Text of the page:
Enter Walmart. Although the retailer has also made a name for itself with low prices, that’s where the similarities between Walmart and Jet end. The companies may have played the same game, but each employed a strikingly different business model. Is integration possible? Or did Walmart acquire Jet for a different reason?
It’s likely that Walmart was motivated to partner with Jet in order to gain access to a whole new set of consumers. There’s no denying that Walmart owns the brick-and-mortar space. Most people in the U.S. live within 15 minutes of a Walmart, and the average Walmart Supercenter retails 140,000 items. That said, Walmart has struggled to bridge the digital gap and constantly loses customers to major ecommerce players like Amazon.
According to recent research, the average Walmart shopper is a 50-year old female living in a household with an annual income of $53,125. This is great for in-store shopping, but it misses the mark in today's dropship model of commerce when it comes to engaging digital consumers, many of whom are turning to smartphones and computers to make smaller purchases more often. Walmart has been very transparent about its intention of attracting urban, millennial shoppers via Jet.
In the race against Amazon (let’s be honest, everyone is racing Amazon these days), it makes more sense for big-box retailers like Walmart to acquire companies that have mature ecommerce capabilities rather than overcoming decades of highly entrenched brick-and-mortar operations and processes. Bringing on another company instead of reinventing its entire digital business model allows Walmart to gain market share online while still maintaining the upper hand for in-store sales.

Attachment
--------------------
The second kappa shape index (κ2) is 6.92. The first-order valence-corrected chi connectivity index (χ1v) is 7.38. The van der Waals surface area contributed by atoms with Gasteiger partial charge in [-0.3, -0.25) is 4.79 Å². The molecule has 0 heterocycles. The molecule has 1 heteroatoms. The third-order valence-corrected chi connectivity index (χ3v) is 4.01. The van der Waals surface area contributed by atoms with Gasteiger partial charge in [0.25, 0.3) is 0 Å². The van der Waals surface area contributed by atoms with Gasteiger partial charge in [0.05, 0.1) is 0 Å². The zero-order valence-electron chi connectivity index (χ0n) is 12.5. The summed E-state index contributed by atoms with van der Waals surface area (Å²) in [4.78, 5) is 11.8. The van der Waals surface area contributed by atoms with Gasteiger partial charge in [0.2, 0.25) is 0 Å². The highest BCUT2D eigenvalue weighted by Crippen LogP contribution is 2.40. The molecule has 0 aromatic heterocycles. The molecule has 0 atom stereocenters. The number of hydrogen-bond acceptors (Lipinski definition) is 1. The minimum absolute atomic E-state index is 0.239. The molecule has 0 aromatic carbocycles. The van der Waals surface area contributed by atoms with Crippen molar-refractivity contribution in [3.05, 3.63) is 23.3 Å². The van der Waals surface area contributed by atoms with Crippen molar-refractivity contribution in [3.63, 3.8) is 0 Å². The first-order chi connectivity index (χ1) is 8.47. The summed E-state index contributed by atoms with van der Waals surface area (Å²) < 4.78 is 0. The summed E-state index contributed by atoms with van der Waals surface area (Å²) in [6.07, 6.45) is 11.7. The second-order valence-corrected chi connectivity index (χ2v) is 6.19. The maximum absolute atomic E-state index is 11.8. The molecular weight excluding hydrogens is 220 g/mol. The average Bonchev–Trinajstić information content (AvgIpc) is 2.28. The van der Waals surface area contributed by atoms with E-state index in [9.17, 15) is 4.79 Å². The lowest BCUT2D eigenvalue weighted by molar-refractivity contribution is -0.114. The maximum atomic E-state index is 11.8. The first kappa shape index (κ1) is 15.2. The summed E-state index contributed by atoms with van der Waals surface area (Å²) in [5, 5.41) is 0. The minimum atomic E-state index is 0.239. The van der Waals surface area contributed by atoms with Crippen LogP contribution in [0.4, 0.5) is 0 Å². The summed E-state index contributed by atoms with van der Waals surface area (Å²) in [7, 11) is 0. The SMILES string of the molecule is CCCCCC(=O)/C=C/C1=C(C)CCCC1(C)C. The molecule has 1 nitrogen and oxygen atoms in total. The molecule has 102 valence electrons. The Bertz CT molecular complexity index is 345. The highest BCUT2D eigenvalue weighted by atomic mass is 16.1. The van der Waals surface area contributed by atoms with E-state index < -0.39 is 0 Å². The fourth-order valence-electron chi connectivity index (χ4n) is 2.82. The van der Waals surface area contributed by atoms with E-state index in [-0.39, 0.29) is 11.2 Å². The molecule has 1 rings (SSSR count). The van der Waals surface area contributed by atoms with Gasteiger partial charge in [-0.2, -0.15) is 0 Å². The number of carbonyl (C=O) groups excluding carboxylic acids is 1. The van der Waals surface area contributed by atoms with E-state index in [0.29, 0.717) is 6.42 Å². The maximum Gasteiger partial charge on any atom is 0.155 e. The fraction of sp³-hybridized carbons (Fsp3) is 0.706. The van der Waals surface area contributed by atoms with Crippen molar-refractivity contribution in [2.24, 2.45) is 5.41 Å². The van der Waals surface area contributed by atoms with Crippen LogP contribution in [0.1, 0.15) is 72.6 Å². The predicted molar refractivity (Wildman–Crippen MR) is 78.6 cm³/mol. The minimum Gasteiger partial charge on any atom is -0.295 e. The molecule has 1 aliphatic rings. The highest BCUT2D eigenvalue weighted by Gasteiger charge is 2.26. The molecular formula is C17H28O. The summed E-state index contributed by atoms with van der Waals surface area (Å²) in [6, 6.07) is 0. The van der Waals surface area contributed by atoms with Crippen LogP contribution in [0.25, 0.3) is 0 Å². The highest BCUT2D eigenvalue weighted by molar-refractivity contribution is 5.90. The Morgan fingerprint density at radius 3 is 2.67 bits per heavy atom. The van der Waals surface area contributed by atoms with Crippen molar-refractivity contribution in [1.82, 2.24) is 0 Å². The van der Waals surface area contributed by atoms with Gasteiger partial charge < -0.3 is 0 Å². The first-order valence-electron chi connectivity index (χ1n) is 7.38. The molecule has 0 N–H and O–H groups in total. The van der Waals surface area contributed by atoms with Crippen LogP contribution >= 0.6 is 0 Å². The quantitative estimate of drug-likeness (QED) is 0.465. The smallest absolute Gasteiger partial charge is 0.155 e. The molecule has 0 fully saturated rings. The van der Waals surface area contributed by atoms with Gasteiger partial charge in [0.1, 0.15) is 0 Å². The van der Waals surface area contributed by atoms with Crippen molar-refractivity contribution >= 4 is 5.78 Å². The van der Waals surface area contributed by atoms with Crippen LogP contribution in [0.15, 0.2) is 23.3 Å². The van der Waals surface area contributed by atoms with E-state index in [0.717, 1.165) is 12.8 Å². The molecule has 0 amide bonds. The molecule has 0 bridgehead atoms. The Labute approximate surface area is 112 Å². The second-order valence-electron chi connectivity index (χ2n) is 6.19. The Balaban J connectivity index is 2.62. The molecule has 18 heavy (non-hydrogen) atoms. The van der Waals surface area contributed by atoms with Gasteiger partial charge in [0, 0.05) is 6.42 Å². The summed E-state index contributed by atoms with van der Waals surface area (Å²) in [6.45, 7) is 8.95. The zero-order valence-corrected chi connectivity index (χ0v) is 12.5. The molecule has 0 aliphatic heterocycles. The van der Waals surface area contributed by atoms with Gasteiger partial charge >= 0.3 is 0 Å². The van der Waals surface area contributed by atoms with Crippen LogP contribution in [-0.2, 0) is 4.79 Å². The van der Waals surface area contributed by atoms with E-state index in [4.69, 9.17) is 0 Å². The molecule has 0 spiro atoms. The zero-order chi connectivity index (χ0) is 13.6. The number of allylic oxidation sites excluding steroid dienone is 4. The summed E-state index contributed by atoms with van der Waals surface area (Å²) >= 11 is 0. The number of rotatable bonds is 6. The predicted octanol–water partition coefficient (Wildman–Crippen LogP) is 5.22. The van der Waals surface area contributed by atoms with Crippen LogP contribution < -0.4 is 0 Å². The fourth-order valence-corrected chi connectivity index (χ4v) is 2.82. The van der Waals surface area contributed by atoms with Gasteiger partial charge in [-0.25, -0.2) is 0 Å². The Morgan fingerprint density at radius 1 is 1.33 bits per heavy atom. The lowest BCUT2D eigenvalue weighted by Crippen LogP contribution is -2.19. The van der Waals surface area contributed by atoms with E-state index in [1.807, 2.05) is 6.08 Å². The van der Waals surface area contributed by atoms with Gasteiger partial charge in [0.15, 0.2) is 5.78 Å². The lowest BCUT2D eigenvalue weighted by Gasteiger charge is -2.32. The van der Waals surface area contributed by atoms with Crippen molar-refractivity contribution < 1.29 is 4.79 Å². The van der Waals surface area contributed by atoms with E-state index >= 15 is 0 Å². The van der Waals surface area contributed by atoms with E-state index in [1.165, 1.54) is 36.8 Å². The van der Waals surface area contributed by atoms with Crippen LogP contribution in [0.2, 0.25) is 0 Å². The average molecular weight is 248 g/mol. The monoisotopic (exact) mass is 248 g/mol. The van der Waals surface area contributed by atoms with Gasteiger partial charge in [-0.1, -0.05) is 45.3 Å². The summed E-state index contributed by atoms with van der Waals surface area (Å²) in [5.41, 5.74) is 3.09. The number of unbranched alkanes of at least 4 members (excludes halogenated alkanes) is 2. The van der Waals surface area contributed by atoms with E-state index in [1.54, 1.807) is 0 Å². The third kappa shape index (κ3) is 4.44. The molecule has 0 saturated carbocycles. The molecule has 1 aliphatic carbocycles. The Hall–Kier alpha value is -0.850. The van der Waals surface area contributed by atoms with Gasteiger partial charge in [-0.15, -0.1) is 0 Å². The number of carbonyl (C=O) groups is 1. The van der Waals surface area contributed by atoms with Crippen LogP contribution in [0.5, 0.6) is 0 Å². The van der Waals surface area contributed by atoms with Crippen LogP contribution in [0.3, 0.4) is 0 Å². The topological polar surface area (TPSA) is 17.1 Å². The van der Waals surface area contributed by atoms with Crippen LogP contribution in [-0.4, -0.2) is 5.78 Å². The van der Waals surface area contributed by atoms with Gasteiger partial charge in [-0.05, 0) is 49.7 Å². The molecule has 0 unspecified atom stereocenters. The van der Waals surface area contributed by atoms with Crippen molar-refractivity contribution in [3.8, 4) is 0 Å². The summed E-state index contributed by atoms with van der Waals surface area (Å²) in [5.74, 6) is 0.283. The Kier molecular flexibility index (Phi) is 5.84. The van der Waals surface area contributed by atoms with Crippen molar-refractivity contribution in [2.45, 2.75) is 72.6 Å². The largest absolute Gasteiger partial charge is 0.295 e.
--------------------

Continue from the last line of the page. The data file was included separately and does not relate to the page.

Full integration with Jet’s dynamic pricing model will place many new demands on Walmart’s unparalleled supply chain operations. This will add major complexities to its product information management systems, warehouses and shipping logistics systems -- namely, Walmart will need a stronger digital content strategy to handle omnichannel sales across a larger, more diverse consumer pool. Likewise, product information will need to be more robust and accurate in order to supplement the tactile touch points brands and retailers lose when going from selling in store to online.
While a strategic ecommerce business model like this is likely a goal for Wal-Mart long term, its acquisition of Jet is a smart move in the interim.
And, really, there’s little rush for Walmart to integrate with Jet. Today, Wal-Mart’s top priority should be leveraging Jet to reach new customers and establish strong relationship with them online. This leaves ample room for both retailers to pursue differentiated business models and reach a wider pool of consumers.
For now at least, the biggest strength of Walmart’s acquisition of Jet may not be coming together, but rather staying separate.
Nihat Arkan, CEO of 1WorldSync